The presence of a dive response in humans when the face is submerged in water was studied. A lot of mammals have shown to exhibit a dive response known as the mammalian dive reflex. During this reflex bradycardia, a slowing of the heart rate, is shown. In this study, human subjects were put through various tests to determine if humans also exhibit bradycardia. Subject's heart rates were measured while breathing normally, while holding breath and while holding breath with face submerged in water. The results showed that there was a significant decrease in heart rate while submerged in water as compared to normal breathing or holding breath out of water. Many other studies have been done that agree with the results found in this study. However, this study would have had more significant results had other factors of the dive reflex been tested for. Introduction
Mammals have shown to have a special reflex that allows them to dive to deep depths for long periods of time without coming up for air. This is known as mammalian dive reflex or MDR. This reflex has also been studied to see if it applies to humans. Professional breath-hold diving has been a common practice in several countries for many centuries, for harvesting sponges, pearls and seafood (Ferretti and Costa 2002). This practice is declining; however, in Japan and Korea there are still around 30,000 divers. Many studies have looked at the physiological aspects of these divers. Studies of diving operations and patterns, seasonal variations, diving equipment, gas compositions at the end of dives, and estimated gas exchange during diving have been done in order to better understand what the factors are effecting these dives (Ferretti and Costa 2002). When looking at these studies, respiratory and cardiovascular changes were found. These would show a link to diving mammals and humans. One thing found to happen as a dive response was bradycardia. Bradycardia is a slowing of the heart rate (Sterba and Lundgren 1985). This slowing of the heart rate allows the oxygen in the blood to be conserved over a longer period of time. Harbor seals freely diving at sea are able to depress their heart rate to around 4 beats per minute (Hochachka 1999). In one study, a volunteer consistently displayed profound bradycardia at around 6 bpm (Hochachka 1999). This goes to show that a dive response in humans is possible. Many studies look at adaptations in oxygen storage, pressure, ventilation and locomotion (Steele 2001). The study done in this paper is focusing on bradycardia and the hypothesis that humans exhibit this slowing of the heart rate. It is important to collect more information on this subject to better understand whether or not humans could adapt to diving for long periods of time. The findings from this experiment are going to show that humans do exhibit a dive response. Methodology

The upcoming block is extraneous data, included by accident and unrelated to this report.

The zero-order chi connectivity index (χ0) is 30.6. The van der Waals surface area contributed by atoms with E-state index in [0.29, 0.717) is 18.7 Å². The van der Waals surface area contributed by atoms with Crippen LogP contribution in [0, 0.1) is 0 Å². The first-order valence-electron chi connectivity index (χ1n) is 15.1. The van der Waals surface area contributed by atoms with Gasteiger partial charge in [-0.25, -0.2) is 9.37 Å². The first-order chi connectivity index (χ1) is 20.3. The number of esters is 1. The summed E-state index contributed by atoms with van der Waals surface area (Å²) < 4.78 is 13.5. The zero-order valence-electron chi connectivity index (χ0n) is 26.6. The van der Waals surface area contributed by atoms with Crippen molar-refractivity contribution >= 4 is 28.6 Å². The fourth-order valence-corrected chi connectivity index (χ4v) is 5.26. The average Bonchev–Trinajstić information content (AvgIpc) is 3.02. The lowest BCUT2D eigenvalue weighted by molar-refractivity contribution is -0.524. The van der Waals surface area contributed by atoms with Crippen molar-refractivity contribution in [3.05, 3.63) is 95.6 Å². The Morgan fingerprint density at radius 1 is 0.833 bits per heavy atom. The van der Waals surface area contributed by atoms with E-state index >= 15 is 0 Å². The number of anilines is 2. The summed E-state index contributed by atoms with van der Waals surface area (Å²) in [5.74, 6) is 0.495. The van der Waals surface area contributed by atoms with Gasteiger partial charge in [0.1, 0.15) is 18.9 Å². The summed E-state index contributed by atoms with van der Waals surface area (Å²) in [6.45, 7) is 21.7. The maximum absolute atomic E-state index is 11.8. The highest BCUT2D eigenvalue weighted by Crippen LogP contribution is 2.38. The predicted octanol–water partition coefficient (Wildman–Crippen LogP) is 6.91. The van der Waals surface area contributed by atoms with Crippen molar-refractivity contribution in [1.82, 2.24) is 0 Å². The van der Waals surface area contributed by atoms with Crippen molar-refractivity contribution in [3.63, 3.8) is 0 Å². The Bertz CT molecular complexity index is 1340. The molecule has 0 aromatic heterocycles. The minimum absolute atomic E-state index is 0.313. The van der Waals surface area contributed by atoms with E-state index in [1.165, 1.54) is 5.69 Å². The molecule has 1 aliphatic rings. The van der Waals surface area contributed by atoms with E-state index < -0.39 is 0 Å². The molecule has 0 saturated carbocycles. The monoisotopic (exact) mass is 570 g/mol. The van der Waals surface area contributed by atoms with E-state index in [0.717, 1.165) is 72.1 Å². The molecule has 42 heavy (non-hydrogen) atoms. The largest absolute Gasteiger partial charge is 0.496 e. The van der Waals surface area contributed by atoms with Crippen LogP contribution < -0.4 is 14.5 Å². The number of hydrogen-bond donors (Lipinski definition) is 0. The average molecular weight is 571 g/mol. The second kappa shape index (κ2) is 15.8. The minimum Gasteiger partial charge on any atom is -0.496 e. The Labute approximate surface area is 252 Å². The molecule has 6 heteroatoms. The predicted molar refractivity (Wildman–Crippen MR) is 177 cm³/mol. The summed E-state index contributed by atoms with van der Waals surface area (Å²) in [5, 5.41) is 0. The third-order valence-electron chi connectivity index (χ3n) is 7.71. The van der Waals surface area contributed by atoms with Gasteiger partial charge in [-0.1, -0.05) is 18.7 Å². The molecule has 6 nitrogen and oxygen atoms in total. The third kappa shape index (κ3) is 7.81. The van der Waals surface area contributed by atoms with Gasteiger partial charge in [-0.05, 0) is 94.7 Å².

This lab was conducted on August 29, 2003. This lab was set up in order to determine if humans do exhibit a dive response. To create a "norm", pulse rate was taken of each student while breathing normally. The pulse was taken by counting the number of heartbeats per 10 seconds and multiplying this number by six in order to get a full minute. These numbers were then recorded. To determine if water was the cause of pulse change, pulse rate was recorded while holding the breath outside of the water. As the third treatment pulse rate was recorded while faces were submerged underwater. This pulse rate was taken after 5 seconds of submersion so that the initial heart rate due to anxiety of submersion was not a factor. The pulse rates that were recorded (Figure 4) were used in t-Tests in order to determine the p-values of the different treatments. A significant p-value is one that is below 0.05. Descriptive Statistics were also done in order to determine the mean, median, standard deviation, skew, and kurtosis. All this information was used to...
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